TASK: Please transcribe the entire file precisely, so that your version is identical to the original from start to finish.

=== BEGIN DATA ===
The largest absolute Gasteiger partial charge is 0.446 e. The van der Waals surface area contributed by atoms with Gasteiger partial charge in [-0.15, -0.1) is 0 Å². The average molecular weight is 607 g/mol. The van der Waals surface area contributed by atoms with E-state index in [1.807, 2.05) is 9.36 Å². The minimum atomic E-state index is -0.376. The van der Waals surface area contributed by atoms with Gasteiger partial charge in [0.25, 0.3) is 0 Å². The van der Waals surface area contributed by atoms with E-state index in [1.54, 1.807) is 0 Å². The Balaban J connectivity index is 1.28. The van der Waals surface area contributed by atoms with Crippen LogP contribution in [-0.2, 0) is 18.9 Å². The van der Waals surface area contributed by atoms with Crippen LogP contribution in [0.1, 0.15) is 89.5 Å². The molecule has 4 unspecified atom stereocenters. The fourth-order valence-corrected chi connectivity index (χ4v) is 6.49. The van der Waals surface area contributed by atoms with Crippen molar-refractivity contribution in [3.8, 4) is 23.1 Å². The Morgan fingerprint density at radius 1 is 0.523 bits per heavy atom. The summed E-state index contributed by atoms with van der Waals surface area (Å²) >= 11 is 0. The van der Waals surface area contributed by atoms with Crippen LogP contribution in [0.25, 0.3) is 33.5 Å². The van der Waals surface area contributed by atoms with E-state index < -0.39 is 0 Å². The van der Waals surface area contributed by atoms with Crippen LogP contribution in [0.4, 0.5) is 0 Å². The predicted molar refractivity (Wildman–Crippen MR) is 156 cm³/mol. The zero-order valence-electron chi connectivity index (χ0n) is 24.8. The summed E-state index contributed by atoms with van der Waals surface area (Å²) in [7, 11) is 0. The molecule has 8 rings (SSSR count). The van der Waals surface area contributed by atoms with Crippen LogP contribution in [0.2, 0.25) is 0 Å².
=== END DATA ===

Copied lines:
The largest absolute Gasteiger partial charge is 0.446 e. The van der Waals surface area contributed by atoms with Gasteiger partial charge in [-0.15, -0.1) is 0 Å². The average molecular weight is 607 g/mol. The van der Waals surface area contributed by atoms with E-state index in [1.807, 2.05) is 9.36 Å². The minimum atomic E-state index is -0.376. The van der Waals surface area contributed by atoms with Gasteiger partial charge in [0.25, 0.3) is 0 Å². The van der Waals surface area contributed by atoms with E-state index in [1.54, 1.807) is 0 Å². The Balaban J connectivity index is 1.28. The van der Waals surface area contributed by atoms with Crippen LogP contribution in [-0.2, 0) is 18.9 Å². The van der Waals surface area contributed by atoms with Crippen LogP contribution in [0.1, 0.15) is 89.5 Å². The molecule has 4 unspecified atom stereocenters. The fourth-order valence-corrected chi connectivity index (χ4v) is 6.49. The van der Waals surface area contributed by atoms with Crippen molar-refractivity contribution in [3.8, 4) is 23.1 Å². The Morgan fingerprint density at radius 1 is 0.523 bits per heavy atom. The summed E-state index contributed by atoms with van der Waals surface area (Å²) >= 11 is 0. The van der Waals surface area contributed by atoms with Crippen LogP contribution in [0.25, 0.3) is 33.5 Å². The van der Waals surface area contributed by atoms with E-state index < -0.39 is 0 Å². The van der Waals surface area contributed by atoms with Crippen LogP contribution in [0.4, 0.5) is 0 Å². The predicted molar refractivity (Wildman–Crippen MR) is 156 cm³/mol. The zero-order valence-electron chi connectivity index (χ0n) is 24.8. The summed E-state index contributed by atoms with van der Waals surface area (Å²) in [7, 11) is 0. The molecule has 8 rings (SSSR count). The van der Waals surface area contributed by atoms with Crippen LogP contribution in [0.2, 0.25) is 0 Å².